Next: Quantum Harmonic Oscillator Up: ho Previous: Introduction

# Classical Harmonic Oscillator

Consider two masses and at positions and , connnected by a spring with spring constant . If the rest length of the spring is , then the two equations governing the motion of the masses are   (1)   (2)

It will be more convenient to work in terms of , which is the amount by which the spring is stretched or compressed from its natural length. Denoting this quantity simply as , the equations reduce to   (3)   (4)

Subtracting the second equation from the first gives   (5)

It will be convenient to introduce the total mass and center of mass coordinates, defined as   (6)   (7)

so that we now have   (8)

This means that the center of mass is not accelerating or decelerating, but is either at rest or moves with constant velocity; of course this simply reflects the fact that there is no external force acting on the two masses.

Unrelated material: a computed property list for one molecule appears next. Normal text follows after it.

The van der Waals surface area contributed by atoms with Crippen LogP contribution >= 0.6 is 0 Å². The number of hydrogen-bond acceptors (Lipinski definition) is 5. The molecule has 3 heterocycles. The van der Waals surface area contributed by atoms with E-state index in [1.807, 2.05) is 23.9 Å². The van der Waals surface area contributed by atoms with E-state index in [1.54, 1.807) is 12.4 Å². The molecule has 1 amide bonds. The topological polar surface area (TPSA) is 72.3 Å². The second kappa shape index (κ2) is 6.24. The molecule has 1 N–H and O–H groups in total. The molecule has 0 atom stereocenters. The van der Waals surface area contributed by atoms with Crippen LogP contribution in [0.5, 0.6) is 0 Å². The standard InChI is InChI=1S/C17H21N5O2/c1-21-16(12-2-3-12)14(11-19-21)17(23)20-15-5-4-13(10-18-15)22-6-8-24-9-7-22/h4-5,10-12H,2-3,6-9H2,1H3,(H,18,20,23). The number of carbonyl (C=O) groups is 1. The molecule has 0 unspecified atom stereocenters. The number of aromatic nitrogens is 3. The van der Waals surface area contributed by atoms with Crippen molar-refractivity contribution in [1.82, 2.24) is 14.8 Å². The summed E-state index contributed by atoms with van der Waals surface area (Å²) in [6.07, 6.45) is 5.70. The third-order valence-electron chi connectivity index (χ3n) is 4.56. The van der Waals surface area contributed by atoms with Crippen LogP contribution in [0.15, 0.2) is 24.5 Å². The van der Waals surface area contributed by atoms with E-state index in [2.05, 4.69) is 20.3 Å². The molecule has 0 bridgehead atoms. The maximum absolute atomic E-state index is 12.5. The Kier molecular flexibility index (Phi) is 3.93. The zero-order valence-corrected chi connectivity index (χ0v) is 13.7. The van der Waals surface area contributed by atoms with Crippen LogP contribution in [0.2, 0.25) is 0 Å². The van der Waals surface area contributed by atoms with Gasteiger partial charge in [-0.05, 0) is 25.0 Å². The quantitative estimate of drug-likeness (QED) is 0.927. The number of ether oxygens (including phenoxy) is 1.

Now dividing (3) by and (4) by and subtracting the second equation from the first, we can obtain   (9)

Since , we have . If we also introduce the reduced mass   (10)

we obtain   (11)

which is a second-order differential equation describing the displacement from the rest length as a function of time. This can be solved to yield   (12)

where is defined as   (13)

and represents the frequency of oscillation (in rad s ) of the oscillator. One could also define a frequency in Hertz ( ) through .   Next: Quantum Harmonic Oscillator Up: ho Previous: Introduction
David Sherrill 2002-10-16